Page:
Foreign Policy Myths Debunked | The Nation


Foreign Policy Myths Debunked

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The Iraq War is a testament to the great damage a foreign policy based on myths, lies and distortions can do to our nation's security and well-being. As the election draws near, a new set of myths and fallacies as misleading as those that led the Senate to support George W. Bush's invasion of Iraq have become embedded in our foreign policy discourse. Many of them are being perpetuated by the very same political forces that peddled the myth of mushroom clouds coming from Saddam Hussein's Iraq. Others are the product of muddled thinking on the part of both Republicans and Democrats. If left unchallenged, these myths and fallacies could influence the outcome of the election and shape policy in the next administration. In this special feature, put together by Nation editors with Sherle Schwenninger, a frequent Nation contributor and director of the Global Economic Policy Program at the New America Foundation, we dissect ten of them and offer what we believe is a more accurate depiction of what is at stake for the United States and the world.

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Myth 1. It's a dangerous world. We face an array of serious national security threats that require an experienced Commander in Chief.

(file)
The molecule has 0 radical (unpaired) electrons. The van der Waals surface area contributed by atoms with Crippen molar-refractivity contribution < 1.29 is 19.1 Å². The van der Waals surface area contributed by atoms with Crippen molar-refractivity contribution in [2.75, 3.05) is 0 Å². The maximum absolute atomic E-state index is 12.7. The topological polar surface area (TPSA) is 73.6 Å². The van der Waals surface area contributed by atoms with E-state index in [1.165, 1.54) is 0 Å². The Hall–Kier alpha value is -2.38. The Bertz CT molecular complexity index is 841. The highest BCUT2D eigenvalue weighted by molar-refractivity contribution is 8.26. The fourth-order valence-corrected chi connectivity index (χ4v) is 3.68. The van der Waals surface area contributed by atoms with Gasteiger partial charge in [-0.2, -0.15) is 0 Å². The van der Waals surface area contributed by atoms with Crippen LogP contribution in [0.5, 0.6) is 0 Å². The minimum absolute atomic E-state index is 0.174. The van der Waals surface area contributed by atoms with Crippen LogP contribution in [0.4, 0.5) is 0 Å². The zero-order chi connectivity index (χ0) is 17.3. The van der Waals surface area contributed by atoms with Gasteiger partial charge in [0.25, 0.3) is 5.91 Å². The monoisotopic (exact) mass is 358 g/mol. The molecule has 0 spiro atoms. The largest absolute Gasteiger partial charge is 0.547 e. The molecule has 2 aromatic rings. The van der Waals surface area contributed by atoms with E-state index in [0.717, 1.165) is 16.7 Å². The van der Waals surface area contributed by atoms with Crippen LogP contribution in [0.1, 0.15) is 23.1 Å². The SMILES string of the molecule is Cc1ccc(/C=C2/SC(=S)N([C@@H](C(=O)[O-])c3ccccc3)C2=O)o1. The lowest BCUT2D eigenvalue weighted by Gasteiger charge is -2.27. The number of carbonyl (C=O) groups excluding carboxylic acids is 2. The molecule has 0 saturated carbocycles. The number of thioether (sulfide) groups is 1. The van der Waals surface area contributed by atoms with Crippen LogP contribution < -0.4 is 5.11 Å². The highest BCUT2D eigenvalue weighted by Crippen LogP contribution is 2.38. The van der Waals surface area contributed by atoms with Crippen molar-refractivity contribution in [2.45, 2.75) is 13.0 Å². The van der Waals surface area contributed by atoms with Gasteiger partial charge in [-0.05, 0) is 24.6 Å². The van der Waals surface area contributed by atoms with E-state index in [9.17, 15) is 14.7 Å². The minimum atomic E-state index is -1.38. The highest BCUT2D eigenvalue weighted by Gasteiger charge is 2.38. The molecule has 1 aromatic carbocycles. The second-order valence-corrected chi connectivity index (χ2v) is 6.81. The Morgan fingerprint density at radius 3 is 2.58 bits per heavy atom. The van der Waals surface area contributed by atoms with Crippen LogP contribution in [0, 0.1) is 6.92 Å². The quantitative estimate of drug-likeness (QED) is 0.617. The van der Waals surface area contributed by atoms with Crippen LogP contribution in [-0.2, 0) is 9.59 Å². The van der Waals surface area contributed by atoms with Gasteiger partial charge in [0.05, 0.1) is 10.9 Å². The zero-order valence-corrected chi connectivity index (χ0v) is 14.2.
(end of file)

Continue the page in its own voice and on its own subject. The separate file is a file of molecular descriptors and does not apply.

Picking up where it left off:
John McCain's supporters have repeated this refrain over and over, replete with 3 am imagery, to call attention to his presumed national security credentials and to cast doubt on Barack Obama's readiness to be Commander in Chief. Obama has on occasion challenged the politics of fear, but many of his supporters have too readily conceded that it is a dangerous world.

The world is more dangerous than it would have been had the Bush administration not invaded Iraq, spurned Iran's diplomatic overtures in 2003 and unnecessarily antagonized Russia by expanding NATO and withdrawing from the Anti-Ballistic Missile Treaty. But the world is far less dangerous than it has been in previous election years--certainly less dangerous than in 1960, when John F. Kennedy was elected, or in 1980, when Ronald Reagan was voted into office. Seven years after the 9/11 attacks, it is evident that Al Qaeda lacks the capacity to pose a systemic threat to America. Since 9/11 there have been no major terrorist attacks against US targets outside the war zones of Iraq and Afghanistan.

As for "great power" conflict, China, India, Brazil and Russia are all stakeholders in the current international system and would prefer to work with the United States rather than challenge it militarily. Iran is too weak economically and militarily to pose a threat to the United States or to US allies in the Middle East and is years away from obtaining nuclear weapons. The stability of nuclear Pakistan and oil-rich Saudi Arabia remains a concern, but both countries have proved to be more resilient--and, in the case of Saudi Arabia, more capable of reform--than their critics have allowed.